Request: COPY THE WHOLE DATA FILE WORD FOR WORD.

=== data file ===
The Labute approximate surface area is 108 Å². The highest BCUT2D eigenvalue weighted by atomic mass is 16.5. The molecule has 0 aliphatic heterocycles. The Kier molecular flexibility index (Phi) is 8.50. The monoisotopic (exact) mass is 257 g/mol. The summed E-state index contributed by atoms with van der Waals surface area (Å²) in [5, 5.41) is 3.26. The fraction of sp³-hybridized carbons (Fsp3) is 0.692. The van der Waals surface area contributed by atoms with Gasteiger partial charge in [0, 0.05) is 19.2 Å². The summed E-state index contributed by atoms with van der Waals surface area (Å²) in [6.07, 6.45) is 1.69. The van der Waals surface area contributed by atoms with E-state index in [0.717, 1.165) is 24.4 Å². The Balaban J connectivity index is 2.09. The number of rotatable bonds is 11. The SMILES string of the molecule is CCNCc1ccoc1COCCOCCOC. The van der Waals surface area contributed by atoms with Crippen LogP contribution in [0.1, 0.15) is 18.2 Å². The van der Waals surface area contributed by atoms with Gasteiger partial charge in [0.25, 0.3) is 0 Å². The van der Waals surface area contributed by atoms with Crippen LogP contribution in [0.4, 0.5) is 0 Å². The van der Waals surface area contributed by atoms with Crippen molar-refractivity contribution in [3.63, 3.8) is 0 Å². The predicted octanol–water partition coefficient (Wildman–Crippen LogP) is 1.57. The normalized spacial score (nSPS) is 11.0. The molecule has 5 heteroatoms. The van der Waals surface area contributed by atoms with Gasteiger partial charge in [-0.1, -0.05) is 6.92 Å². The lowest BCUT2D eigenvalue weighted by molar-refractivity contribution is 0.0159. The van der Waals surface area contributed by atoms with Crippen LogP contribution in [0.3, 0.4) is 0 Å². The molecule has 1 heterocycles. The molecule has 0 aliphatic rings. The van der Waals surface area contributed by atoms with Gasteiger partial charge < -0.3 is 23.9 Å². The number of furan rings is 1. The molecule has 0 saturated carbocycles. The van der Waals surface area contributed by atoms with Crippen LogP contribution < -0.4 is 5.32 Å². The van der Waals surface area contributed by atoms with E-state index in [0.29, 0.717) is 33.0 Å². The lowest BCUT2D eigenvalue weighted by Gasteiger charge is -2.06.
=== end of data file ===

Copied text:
The Labute approximate surface area is 108 Å². The highest BCUT2D eigenvalue weighted by atomic mass is 16.5. The molecule has 0 aliphatic heterocycles. The Kier molecular flexibility index (Phi) is 8.50. The monoisotopic (exact) mass is 257 g/mol. The summed E-state index contributed by atoms with van der Waals surface area (Å²) in [5, 5.41) is 3.26. The fraction of sp³-hybridized carbons (Fsp3) is 0.692. The van der Waals surface area contributed by atoms with Gasteiger partial charge in [0, 0.05) is 19.2 Å². The summed E-state index contributed by atoms with van der Waals surface area (Å²) in [6.07, 6.45) is 1.69. The van der Waals surface area contributed by atoms with E-state index in [0.717, 1.165) is 24.4 Å². The Balaban J connectivity index is 2.09. The number of rotatable bonds is 11. The SMILES string of the molecule is CCNCc1ccoc1COCCOCCOC. The van der Waals surface area contributed by atoms with Crippen LogP contribution in [0.1, 0.15) is 18.2 Å². The van der Waals surface area contributed by atoms with Gasteiger partial charge in [0.25, 0.3) is 0 Å². The van der Waals surface area contributed by atoms with Crippen LogP contribution in [0.4, 0.5) is 0 Å². The van der Waals surface area contributed by atoms with Crippen molar-refractivity contribution in [3.63, 3.8) is 0 Å². The predicted octanol–water partition coefficient (Wildman–Crippen LogP) is 1.57. The normalized spacial score (nSPS) is 11.0. The molecule has 5 heteroatoms. The van der Waals surface area contributed by atoms with Gasteiger partial charge in [-0.1, -0.05) is 6.92 Å². The lowest BCUT2D eigenvalue weighted by molar-refractivity contribution is 0.0159. The van der Waals surface area contributed by atoms with Crippen LogP contribution in [0.3, 0.4) is 0 Å². The molecule has 1 heterocycles. The molecule has 0 aliphatic rings. The van der Waals surface area contributed by atoms with Gasteiger partial charge < -0.3 is 23.9 Å². The number of furan rings is 1. The molecule has 0 saturated carbocycles. The van der Waals surface area contributed by atoms with Crippen LogP contribution < -0.4 is 5.32 Å². The van der Waals surface area contributed by atoms with E-state index in [0.29, 0.717) is 33.0 Å². The lowest BCUT2D eigenvalue weighted by Gasteiger charge is -2.06.